Background. Neurologic injury, including choreoathetosis and learning and memory deficits, occurs after prolonged hypothermic circulatory arrest (HCA). Apoptosis, or programmed cell death, is a possible cause of the neurologic injury seen after HCA. However, the mechanism of apoptosis is unknown. Hypothermic circulatory arrest causes glutamate excitotoxicity, resulting in increased nitric oxide production. We therefore hypothesized that nitric oxide mediates apoptosis. The purpose of this study was to determine if neuronal nitric oxide synthase inhibition reduces neuronal apoptosis in an established canine model of HCA. Methods. Fourteen male hound clogs (weight, 20 to 27 kg) were placed on closed-chest cardiopulmonary bypass, subjected to 2 hours of HCA at 18°C, rewarmed to normothermia, and sacrificed 8 hours after HCA. Group 1 (n = 7) dogs were treated with the neuronal nitric oxide inhibitor 7-nitroindazole, 25 mg/kg intraperitoneally, before arrest and every 2 hours until sacrifice. Group 2 (n = 7) dogs received vehicle only. The brains were analyzed histopathologically. Apoptosis, identified by hematoxylin-eosin staining, was confirmed by DNA terminal deoxynucleotidyltransferase-mediated dUTP-biotin nick end-labeling assay and electron microscopy. Apoptosis was scored by a blinded neuropathologist from 0 (normal) to 100 (severe injury). Results. Apoptosis occurred early after HCA in select neuronal populations, including the hippocampus, stria terminalis, neocortex, and entorhinal cortex. Apoptotic neurons showed a characteristic shrunken cytoplasm and nuclear chromatin condensation. 7-Nitroindazole significantly inhibited apoptosis (group 1 versus 2:19.17 ± 14.39 versus 61.11 ± 5.41; p < .001). Conclusions. Our results provide evidence that apoptosis is associated with the neurologic injury that occurs after HCA and that nitric oxide mediates the apoptosis that occurs after HCA. Strategies for cerebral protection during HCA may include the inhibition of neuronal nitric oxide synthase.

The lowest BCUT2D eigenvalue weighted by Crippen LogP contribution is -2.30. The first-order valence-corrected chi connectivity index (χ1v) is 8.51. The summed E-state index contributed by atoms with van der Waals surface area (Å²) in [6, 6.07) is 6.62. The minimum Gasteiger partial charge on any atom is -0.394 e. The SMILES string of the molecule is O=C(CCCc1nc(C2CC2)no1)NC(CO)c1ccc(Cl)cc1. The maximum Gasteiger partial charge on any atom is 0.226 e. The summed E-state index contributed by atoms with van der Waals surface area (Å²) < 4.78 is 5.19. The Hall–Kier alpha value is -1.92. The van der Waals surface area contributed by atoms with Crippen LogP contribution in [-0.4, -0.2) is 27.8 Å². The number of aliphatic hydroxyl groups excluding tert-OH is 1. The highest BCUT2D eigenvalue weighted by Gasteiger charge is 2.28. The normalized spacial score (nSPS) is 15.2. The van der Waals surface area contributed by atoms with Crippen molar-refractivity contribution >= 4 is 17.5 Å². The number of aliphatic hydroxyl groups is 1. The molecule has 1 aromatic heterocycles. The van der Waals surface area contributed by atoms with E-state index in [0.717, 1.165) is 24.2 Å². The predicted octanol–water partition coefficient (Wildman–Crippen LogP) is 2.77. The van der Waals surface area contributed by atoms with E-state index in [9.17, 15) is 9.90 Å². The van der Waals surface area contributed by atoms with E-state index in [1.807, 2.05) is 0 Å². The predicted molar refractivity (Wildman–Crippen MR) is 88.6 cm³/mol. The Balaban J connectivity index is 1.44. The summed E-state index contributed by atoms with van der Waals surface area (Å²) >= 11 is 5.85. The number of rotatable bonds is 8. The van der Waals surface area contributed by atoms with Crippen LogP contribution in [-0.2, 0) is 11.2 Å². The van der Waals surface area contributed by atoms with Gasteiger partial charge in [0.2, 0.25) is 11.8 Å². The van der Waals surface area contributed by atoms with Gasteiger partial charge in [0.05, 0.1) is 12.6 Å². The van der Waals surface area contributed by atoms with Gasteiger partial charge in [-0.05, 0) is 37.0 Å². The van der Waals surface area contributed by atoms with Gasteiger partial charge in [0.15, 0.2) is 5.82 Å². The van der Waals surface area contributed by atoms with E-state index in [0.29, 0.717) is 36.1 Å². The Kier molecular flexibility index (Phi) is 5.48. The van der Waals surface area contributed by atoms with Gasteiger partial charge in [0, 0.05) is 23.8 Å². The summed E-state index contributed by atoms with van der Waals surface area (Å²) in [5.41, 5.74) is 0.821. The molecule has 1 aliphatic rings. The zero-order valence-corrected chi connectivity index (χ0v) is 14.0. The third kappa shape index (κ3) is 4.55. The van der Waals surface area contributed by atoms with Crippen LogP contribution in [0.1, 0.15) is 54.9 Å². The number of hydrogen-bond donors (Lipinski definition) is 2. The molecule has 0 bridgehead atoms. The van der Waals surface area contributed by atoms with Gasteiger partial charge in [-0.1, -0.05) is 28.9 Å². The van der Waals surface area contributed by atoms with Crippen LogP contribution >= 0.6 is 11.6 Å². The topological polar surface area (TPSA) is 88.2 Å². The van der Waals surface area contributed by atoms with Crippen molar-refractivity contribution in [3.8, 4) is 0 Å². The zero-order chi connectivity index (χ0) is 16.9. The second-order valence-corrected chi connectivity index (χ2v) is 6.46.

ASJC Scopus subject areas
- Pulmonary and Respiratory Medicine
- Cardiology and Cardiovascular Medicine